It certainly came as no surprise in 1978 that Ry Cooder would take an excursion into jazz. With a powerhouse, eclectic group of musicians, Ry Cooder – Jazz embraced vintage jazz and traditional music. Speakers Corner Records has released a re-mastered 180-gram vinyl. Cooder’s uncompromising distillation of vintage Americana jazz is inspiring in its ambition and scope. Joseph Byrd’s arrangements are precise and showcase the impeccable musicianship. Side I opens with the 1924 Milton Yager/Jack Yellen social musing, “Big Bad Bill Is Sweet William Now”. This number has been recorded by a wide array of artists including Peggy Lee, Merle Haggard and even Van Halen. Cooder’s distinctive acoustic guitar initiates a Dixieland swing. The formidable horn section blends in seamlessly. A saucy trombone (Randy Aldcroft) precedes a bottleneck run, cornet (Mario Guarneri) and stride-like piano (John Rodby). Jazz is connected to many other American musical genres. “Face To Face” is pure country-infused gospel. There are tonal shades with a baritone horn (George Bohannon) and tuba (Red Callender) that lead a processional flow. David Lindley (on mandobanjo) complements Cooder’s outstanding guitar work as the song ends in an aspirational tempo shift. It’s all Ry Cooder on “The Pearls/Tia Juana” medley which interprets Jelly Roll Morton with guitar and mandolin. The timing and phrasing is flawless. A transition to Mexican folk-infused jazz is accentuated with harp. It is texture on texture in a virtuosic performance. An early ragtime song, “Dream” was closely associated with a very young Eubie Blake. Here jazz icon Earl Hines lends his deft talents to this easy shuffle. Tom Collier adds a vampy marimba. When Cooder injects bottleneck, it gently sways with an Island-ish rhythm. Hines finishes up with a dose of mood and soul. Revisiting traditional music, “Happy Meeting In Glory” is a song that inspired Bahamian guitarist Joseph Spence. Originally a hymnal, here it is re-arranged in 3/4 time. Cooder (guitar) and Lindley (mandolin) are a perfect match. Bohannon’s gliding trombone is atmospheric and the horns chorus embraces the religious context.

Side II covers 3 Bix Beiderbecke tunes. “In A Mist” was first recorded in 1927 with Paul Whiteman. Here Cooder is backed by alto (Harvey Pittel), and bass clarinet (David Sherr) with vibraphone (Tom Collier) and bass (Tom Pedrini). Tempo adjustments and punctuation are compelling. A second composition that Beiderbecke recorded on piano, “Flashes”, is performed on solo guitar. Cooder’s erudite technique embraces the melody with intimacy. “Davenport Blues” is classic Beiderbecke with a jaunty, rolling presence. Collier adds some rhythmic backbone on vibraphone. This has a shimmering quintet arrangement. Cooder revisits Tin Pan Alley on the Ford Dabney/Cecil Mack number, “Shine”. The vocal standard has been recorded by The Mills Brothers and Bing Crosby. Cooder’s winsome vocals kick off this one before an adroit swing break. A terrific vocal quartet (reminiscent of Paul Whiteman’s Rhythm Boys) adds nuanced feeling. A certain highlight is Bert Williams’ “Nobody”. First released as vaudeville in 1906, this cover begins with a Sunday morning chant. Cooder returns with the vocal quartet in an internal “talking/singing” dialogue. The harmonies are riveting. The finale, “We Shall be Happy” is another spiritual rendered in acoustic splendor.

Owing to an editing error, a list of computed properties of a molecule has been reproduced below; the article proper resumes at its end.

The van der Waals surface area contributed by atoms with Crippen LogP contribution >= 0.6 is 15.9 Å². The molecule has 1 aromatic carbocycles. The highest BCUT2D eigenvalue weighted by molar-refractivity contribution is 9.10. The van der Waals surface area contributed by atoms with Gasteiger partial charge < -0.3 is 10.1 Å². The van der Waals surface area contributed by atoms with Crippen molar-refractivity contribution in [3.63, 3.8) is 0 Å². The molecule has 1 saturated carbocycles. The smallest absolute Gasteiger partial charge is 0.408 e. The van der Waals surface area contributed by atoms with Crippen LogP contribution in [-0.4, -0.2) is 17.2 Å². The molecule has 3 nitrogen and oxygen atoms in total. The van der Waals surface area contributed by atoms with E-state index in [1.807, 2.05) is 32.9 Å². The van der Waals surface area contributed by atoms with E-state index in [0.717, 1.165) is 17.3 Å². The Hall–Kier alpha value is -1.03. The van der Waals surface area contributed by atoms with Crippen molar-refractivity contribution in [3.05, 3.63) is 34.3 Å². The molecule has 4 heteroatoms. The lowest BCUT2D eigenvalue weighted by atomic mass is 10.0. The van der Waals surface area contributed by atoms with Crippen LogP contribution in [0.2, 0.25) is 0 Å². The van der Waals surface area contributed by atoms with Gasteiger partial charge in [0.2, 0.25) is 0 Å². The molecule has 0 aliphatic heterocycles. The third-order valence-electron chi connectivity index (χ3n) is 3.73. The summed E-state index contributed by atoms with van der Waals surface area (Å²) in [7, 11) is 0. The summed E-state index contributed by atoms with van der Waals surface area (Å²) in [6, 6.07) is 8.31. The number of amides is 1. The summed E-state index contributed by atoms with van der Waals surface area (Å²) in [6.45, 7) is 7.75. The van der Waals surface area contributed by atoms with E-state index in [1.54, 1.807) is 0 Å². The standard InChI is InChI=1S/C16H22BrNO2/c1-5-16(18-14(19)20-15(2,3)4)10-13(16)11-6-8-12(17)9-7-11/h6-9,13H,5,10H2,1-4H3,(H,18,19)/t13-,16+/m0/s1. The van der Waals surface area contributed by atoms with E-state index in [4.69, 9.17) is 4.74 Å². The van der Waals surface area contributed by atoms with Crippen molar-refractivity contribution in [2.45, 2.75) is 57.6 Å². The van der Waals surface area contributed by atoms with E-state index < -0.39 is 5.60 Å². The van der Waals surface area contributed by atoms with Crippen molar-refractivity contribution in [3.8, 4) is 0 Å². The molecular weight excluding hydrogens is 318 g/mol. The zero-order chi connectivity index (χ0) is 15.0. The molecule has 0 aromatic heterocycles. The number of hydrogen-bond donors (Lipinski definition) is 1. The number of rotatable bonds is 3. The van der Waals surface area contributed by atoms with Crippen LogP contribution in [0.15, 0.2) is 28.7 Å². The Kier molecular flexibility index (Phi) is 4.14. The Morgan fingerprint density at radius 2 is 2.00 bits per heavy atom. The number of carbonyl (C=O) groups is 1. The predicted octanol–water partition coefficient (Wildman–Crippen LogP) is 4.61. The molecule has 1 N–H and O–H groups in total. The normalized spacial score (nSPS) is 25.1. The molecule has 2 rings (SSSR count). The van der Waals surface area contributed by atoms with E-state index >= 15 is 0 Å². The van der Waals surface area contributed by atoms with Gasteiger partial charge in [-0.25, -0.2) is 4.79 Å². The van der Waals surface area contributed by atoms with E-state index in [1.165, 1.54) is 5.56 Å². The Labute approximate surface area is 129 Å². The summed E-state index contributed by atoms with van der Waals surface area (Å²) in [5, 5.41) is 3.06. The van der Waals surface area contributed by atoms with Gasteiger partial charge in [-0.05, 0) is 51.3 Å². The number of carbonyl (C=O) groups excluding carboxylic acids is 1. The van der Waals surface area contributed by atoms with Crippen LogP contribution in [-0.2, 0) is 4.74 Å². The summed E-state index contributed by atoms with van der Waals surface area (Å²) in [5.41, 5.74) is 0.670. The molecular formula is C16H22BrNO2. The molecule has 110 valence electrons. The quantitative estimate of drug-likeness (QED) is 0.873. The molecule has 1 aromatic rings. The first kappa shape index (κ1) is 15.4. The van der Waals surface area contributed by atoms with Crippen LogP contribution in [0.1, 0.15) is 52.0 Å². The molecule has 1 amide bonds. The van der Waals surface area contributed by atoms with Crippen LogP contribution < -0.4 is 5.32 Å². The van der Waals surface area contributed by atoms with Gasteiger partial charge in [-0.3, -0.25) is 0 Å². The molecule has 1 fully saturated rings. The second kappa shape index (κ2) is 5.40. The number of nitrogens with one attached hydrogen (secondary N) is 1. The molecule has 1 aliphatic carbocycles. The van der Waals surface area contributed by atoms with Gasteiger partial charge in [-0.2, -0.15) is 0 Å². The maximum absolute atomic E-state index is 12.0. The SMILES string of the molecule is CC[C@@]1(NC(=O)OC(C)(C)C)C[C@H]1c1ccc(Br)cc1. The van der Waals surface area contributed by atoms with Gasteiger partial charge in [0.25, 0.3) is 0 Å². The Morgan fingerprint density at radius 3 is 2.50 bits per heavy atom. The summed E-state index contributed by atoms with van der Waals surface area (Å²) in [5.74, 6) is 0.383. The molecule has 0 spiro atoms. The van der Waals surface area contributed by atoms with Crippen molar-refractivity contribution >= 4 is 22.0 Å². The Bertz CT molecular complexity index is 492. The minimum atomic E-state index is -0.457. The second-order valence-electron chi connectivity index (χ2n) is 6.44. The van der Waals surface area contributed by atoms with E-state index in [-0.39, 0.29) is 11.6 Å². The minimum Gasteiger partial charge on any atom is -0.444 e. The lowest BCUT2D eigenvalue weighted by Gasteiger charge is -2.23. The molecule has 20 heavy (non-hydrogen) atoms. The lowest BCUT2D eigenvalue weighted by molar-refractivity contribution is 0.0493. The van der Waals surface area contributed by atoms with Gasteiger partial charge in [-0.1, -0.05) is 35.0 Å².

Speakers Corner has done a superlative job in re-mastering Ry Cooder – Jazz to 180-gram vinyl. The sound mix is excellent. All of the acoustic stringed instruments are vibrant and precise. Horn tonality is mellow without any overt shrillness. Byrd’s arrangements are concise and envelop the conceptual vision of the album. The hi-gloss album packaging is top-notch, as is the reproduction of the bright red graphics and lettering centered in black. » Robbie Gerson, Audiophile Audition, Jan 13, 2020

When someone such as Ry Cooder, who delved deeply into traditional sources, just names his LP "Jazz", it is unlikely that one will hear avant-garde music. Actually, in the numbers gathered together here the investigative guitar man dedicated himself more or less to almost forgotten music. Historically informed, yet not adhering to the original instrumental ensemble, this ostensibly antiquated music enjoys a brilliant renaissance. Just like in an album of charming black and white photographs, the old-fashioned style shines out brightly, such as in "Big Band Bill", which (hardly by accident) is modelled on the jaunty swing of Django Reinhard, but does not imitate him. Cooder’s slightly acidic-sounding guitar mixes homogeneously with the delightfully rustic sound of the tuba and a bluegrass mandolin ("Face To Face…").

The typical Caribbean rattle of the marimba enters into a pleasant dialogue with the warped sound of the slide guitar. Folksy bliss in three-four time ("Happy Meeting In Glory") stands confidently on a par with the merry, self-willed saxophone ("In A Mist") and with the poetic, dreamy and meditative guitar ("Flashes"). And just listen to how the classic number "Davenport Blues" – with its emphasis on the woodwinds – grooves along with the vibraphone and tingly inner parts. This sound is both filled with the spirit of Bix Beiderbecke and, based loosely on Mingus, will sooth the Jelly Roll Morton-soul of its fans.

Ratings : 

AllMusic : 3 / 5, Discogs  3,95 / 5, Rate Your Music  3,57 / 5